~Rebecca Kemp Brent, Brother Sews Ambassador
For more on the basics of patchwork crafting and quilting, check out the following links:
Stop! Did you see Part 1? Check it out here:
Welcome back to our discussion of Quiltbroidery, that fertile land where hooped machine embroidery and quilting come together to make marvelous things possible! In celebration of National Quilting Month, we’ll be talking about the actual quilting process: joining a quilt top, batting, and backing to create a traditional quilt.
What size quilt can I Quiltbroider?
You can Quiltbroider a project of any size using your Brother embroidery machine ! Anything from a placemat or wall hanging to a quilt for your bed can be stitched with the Brother Luminaire 2 XP2 or other similar embroidery machines. The trick lies in how you handle the bulk of the project so that there’s no detrimental drag on the embroidery hoop – or on your shoulders!
First, consider where your embroidery machine is positioned. Be sure that there is space behind and to the left of the needle bar, so that you can freely maneuver the project as it’s quilted.
Next, be sure that you provide support for the quilt, especially if it is larger than a wall hanging. Placing your machine on the near right corner of a table leaves the table surface open behind and to the left of the machine. The quilt can rest there, and won’t be caught on your knee, the edge of the table, etc., which will arrest the hoop movement and throw the quilting-motif placement off.
Also consider quilt-as-you-go projects. That’s a quilting technique that divides a large project into manageable portions; they may be as small as a single quilt block, or larger units made up of blocks sewn together. Each piece is truly quilted – batting and backing included – and the units are assembled at the end in a way that hides the raw edges along the seams.
This queen-size quilt was embroidered and quilted in a 6″ x 10″ hoop, using quilt-as-you-go techniques.
What’s the process for Quiltbroidery?
To quilt with Quiltbroidery, you’ll need embroidery designs that are digitized for your machine, and you will be limited by the maximum hoop size available. For the Brother Luminaire 2, that’s an enormous 10 5/8″ x 16″, but you can Quiltbroider in any size hoop. The doll quilt shown in part 1 was quilted with only a 4″ x 4″ hoop!
You’ll need to hoop each area of your project that will be quilted, rehooping between one area and the next. Templates, your machine’s built-in functions, and the projector can be a big help for aligning successive motifs.
If your quilt includes blank blocks, or if you’re quilting a motif without regard to the block’s seamlines, just mark the center of a block, hoop the quilt sandwich, and stitch the quilting design around the center point. Use your machine to resize or straighten the motif before stitching. With the Brother Luminaire 2’s software, you can even program the quilting to add stippling (meandering) or a quilting motif around an embroidered or printed motif, fitted perfectly to the motif’s contours.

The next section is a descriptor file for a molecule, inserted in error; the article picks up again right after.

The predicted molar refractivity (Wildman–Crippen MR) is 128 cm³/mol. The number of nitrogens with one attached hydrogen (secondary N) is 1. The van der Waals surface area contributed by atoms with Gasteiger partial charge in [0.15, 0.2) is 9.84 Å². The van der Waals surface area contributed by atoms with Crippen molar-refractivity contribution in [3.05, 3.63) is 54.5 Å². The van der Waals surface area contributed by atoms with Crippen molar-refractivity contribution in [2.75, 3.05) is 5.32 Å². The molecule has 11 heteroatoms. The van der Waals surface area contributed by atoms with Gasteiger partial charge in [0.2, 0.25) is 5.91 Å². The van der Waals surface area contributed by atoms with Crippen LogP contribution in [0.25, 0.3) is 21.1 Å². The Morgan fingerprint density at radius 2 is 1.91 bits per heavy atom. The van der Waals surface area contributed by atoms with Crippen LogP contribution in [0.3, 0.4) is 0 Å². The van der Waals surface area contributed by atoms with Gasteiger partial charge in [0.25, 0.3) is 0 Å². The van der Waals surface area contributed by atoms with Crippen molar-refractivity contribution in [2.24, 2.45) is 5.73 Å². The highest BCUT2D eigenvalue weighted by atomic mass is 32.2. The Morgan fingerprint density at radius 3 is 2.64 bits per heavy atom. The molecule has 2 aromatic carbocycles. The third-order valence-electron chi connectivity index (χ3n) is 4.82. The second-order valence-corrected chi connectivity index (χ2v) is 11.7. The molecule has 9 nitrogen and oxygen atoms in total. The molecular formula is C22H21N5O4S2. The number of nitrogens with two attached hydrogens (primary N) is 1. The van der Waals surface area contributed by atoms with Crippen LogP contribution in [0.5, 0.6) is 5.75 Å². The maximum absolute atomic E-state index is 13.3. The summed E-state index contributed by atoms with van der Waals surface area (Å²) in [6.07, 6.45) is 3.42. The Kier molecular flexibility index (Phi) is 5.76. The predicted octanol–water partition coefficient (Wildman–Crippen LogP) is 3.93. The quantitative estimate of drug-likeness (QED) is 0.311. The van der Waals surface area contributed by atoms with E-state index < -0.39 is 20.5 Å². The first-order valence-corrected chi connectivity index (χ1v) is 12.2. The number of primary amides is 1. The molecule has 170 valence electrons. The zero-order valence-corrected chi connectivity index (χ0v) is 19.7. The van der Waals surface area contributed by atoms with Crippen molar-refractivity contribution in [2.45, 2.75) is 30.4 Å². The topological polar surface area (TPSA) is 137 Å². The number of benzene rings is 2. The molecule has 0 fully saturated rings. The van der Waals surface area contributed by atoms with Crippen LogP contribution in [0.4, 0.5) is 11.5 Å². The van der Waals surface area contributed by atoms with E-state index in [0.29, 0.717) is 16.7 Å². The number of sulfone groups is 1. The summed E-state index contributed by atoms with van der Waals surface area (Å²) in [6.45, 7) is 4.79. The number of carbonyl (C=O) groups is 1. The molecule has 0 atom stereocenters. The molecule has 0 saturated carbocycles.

The Brother Luminaire 2’s Sashing capabilities let you program continuous border motifs to stitch automatically around blocks up to 29 7/8″ x 19 5/8″. Semi-automatic borders can be designed and stitched for quilts up to 118″ x 118″ – that’s a king-size quilt! Hexagonal borders up to 4″ wide can be designed automatically for hexagons up to 102″ diagonally. The machine will give you on-screen commands to take you through the process of aligning and stitching hoop-sized segments, one after another. If you’ve created a closed border, the designs will even match where the beginning and ending motifs come together!
One of the best accessories for Quiltbroidering a continuous border is the magnetic hoop. It allows you to slide the quilt sandwich and clip on the hoop at the new location without lifting and rearranging the fabrics at every hooping. A big project means lots of hoop positions, so anything that simplifies and speeds the process is a huge timesaver – especially for beginner sewers.
What are some other ways that I can use my embroidery machine for quilting?
While the essence of Quiltbroidery is combining hooped embroidery and quilting, you can certainly enjoy adding any kind of machine work to your quilts. Here are just a few quick tips:
- Use decorative stitches for quilting. My personal favorite is the serpentine stitch. By substituting it for the usual straight stitches in a quilted grid, you can fool the eye…wobbles and variations in the grid spacing disappear.
- Use decorative machine stitches for creating blocks. You can make your own striped or patterned fabric, then cut it into patches or use it as a border fabric for your quilt.
- Decorative stitches can also be used for appliquéing shapes. Choose satin stitch motifs, with stitches that are close together, if you need to hide the edges of your appliqués. For raw-edge appliqué, you can choose any stitch at all; it’s a good idea to use a fusible web to secure the raw edges of the appliqués before stitching, especially if the project will be laundered or used frequently.
- For a highly unusual textured project, choose a bonded batting (one that doesn’t beard or shed fibers easily) and place it between two pieces of cotton fabric. Use a wing needle and fine thread with your machine’s heirloom stitches to make a wholecloth quilt or fabric for a bag.
G: Brother embroidery card #18
J: Shelly Smola Designs, Cinderella Corners and Cinderella Corners 2; Brother embroidery card #58
L: Built-in designs from Brother Dream Machine 2
M and N: Built-in border design from Brother Luminaire 2